In December 1964, the RSVN (Strategic Rocket Forces) requested that Komarov be transferred from the VVS (Soviet Air Force) to the RSVN, in a move possibly motivated by the poor record of the RSVN in producing successful rockets compared to the VVS. The request was opposed by Kamanin.[22]

In 1965, Komarov worked with Yuri Gagarin in supervising preparations for the flight of Voskhod 2, which carried out the first attempt of an extravehicular activity in outer space. These preparations included fitting of space suits on the cosmonauts and briefings for the spaceflight. In April of that year, Komarov toured St. Petersburg, Russia, with Kamanin, Gagarin, Gherman Titov, Belyayev, and Leonov, and Komarov visited Petropavlovsk Fortress with Valentin Glushko where he had conducted the first rocket experiments in the early 1930s.[23] In September that year, Komarov toured West Germany.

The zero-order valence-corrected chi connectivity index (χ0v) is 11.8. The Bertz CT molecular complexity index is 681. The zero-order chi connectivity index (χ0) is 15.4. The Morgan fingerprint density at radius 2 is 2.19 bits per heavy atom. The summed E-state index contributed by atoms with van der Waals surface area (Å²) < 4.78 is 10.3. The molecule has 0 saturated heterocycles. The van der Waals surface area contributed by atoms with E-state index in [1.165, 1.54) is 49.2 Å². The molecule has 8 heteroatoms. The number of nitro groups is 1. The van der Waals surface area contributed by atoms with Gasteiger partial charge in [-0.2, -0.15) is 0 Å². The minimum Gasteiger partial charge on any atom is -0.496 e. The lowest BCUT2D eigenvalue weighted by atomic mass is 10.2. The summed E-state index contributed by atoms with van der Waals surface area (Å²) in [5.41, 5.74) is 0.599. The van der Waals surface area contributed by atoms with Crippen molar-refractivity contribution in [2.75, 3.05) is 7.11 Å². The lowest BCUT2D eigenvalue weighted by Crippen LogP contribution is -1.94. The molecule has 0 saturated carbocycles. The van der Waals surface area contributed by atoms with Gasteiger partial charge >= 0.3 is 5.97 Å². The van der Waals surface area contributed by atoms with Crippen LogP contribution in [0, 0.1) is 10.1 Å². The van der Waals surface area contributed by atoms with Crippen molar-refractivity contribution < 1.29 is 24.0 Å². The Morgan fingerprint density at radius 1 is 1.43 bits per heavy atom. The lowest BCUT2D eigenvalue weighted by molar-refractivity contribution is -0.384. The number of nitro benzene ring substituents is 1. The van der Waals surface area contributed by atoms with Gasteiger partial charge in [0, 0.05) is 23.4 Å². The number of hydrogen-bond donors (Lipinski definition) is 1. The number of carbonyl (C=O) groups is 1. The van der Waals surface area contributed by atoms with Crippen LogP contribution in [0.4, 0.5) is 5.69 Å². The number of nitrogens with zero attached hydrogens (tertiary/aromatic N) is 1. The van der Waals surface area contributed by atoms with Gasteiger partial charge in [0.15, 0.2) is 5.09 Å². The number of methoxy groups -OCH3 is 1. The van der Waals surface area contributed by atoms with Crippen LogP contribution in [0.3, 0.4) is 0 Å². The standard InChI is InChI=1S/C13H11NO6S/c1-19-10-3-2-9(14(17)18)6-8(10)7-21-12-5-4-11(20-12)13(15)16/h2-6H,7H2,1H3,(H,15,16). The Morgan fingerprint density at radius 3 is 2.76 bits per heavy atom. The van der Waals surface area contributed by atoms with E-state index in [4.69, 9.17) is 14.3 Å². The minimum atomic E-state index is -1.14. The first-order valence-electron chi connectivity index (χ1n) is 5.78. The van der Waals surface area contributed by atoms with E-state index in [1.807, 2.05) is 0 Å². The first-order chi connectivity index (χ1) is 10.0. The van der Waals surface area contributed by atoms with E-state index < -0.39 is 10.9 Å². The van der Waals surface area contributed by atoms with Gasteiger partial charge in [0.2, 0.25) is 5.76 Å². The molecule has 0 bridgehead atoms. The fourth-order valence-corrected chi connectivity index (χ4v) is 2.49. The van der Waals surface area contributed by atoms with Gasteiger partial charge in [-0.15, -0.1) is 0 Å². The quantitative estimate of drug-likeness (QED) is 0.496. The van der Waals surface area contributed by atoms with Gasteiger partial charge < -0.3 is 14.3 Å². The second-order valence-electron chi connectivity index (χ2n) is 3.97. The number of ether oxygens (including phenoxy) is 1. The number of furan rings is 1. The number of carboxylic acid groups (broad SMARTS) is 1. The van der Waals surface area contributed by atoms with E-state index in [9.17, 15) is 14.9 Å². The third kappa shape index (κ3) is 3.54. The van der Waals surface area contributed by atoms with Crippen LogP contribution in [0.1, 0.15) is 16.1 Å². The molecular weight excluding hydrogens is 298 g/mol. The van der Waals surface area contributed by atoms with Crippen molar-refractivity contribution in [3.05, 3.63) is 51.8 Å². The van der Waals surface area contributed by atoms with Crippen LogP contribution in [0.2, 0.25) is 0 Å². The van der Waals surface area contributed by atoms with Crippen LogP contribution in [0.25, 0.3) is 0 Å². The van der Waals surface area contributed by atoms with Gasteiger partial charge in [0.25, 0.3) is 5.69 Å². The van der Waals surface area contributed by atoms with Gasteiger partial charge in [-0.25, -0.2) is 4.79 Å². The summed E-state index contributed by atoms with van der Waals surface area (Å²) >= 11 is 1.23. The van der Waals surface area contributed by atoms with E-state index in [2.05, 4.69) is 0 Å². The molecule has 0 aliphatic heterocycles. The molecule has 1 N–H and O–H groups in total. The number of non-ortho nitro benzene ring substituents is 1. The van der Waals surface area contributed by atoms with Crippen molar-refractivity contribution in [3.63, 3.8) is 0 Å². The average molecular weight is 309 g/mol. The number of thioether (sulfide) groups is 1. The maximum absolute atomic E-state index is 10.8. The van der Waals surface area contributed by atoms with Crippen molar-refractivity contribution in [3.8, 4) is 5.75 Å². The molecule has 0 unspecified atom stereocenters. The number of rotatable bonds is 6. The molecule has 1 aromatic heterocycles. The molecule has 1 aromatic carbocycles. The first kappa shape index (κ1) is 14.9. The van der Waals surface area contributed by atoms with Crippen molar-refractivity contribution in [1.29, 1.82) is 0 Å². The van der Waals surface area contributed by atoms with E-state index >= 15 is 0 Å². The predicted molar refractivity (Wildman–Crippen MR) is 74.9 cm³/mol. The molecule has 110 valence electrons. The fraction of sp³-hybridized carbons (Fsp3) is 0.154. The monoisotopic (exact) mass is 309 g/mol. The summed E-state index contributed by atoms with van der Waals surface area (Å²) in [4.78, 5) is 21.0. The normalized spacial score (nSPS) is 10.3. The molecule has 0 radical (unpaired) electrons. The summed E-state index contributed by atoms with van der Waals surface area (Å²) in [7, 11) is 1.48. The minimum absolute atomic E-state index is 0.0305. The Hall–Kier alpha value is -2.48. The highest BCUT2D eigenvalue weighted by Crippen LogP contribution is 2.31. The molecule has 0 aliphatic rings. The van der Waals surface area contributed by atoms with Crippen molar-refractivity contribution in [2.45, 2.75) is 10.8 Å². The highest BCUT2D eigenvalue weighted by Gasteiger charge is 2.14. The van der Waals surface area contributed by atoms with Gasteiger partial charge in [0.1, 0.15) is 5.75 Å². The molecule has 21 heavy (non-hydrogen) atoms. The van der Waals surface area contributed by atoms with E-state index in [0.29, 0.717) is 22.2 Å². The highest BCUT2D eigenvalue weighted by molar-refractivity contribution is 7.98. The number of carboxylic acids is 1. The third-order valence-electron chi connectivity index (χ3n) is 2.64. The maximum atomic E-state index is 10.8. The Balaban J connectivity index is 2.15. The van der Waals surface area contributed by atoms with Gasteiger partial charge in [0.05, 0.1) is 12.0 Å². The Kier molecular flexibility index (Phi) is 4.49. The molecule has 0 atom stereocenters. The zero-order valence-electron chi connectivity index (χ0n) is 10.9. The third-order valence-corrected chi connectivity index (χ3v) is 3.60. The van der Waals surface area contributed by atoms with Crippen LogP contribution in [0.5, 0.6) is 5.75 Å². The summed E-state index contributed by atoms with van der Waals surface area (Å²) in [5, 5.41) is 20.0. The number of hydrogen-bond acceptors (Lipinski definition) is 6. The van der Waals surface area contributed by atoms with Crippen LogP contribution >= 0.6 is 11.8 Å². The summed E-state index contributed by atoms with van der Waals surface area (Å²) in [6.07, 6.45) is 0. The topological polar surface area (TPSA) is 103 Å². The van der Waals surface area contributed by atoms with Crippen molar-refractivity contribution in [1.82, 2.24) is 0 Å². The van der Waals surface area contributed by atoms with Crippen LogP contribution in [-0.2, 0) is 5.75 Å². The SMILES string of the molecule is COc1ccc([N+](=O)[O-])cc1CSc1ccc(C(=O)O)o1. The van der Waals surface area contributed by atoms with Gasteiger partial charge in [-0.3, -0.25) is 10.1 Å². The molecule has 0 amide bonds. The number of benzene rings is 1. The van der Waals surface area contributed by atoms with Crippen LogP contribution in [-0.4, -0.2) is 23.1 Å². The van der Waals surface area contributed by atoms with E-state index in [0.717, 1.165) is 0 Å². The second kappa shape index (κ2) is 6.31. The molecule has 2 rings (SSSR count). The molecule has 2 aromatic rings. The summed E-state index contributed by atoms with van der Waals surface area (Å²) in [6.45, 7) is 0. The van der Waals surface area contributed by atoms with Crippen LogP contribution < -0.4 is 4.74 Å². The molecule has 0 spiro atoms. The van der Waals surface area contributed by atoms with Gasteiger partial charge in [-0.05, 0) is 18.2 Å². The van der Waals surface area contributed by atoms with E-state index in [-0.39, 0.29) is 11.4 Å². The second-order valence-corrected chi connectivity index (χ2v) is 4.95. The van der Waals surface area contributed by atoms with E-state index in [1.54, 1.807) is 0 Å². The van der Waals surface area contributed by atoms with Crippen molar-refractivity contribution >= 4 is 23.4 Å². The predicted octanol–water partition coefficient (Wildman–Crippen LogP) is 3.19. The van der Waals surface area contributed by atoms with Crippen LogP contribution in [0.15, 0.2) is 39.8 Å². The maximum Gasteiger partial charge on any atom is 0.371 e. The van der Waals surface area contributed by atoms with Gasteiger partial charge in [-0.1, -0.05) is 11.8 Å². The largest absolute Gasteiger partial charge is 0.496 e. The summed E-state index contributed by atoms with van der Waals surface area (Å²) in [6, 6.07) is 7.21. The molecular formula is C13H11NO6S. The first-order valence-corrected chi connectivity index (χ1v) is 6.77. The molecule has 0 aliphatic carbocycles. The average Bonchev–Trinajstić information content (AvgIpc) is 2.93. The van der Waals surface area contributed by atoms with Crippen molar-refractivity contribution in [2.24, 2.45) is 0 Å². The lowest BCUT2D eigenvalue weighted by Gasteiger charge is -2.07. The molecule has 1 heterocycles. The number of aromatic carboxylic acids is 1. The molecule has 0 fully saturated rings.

Soyuz 1[edit]

Main article: Soyuz 1

Komarov was assigned to the Soviet Soyuz program along with Yuri Gagarin and Alexei Leonov. In July 1966, Komarov was reprimanded by Kamanin for his unauthorised disclosure, whilst in Japan, that "…the Soviet Union will, at the scheduled time, fly an automated spacecraft around the Moon and return it to (the) Earth, to be followed by a dog flight, then a manned circumlunar flight".[24] The following month Komarov clashed with other engineers over ongoing design problems in which zero-G tests showed that the Soyuz module hatch was too small to allow the exit of a fully suited cosmonaut safely.[25] Meanwhile Komarov and his fellow cosmonauts had their groups and assignments constantly revised and they became increasingly anxious about the lack of response to their concerns about the design and manufacture of space craft which had been raised in a letter to Leonid Brezhnev by Yuri Gagarin on their behalf.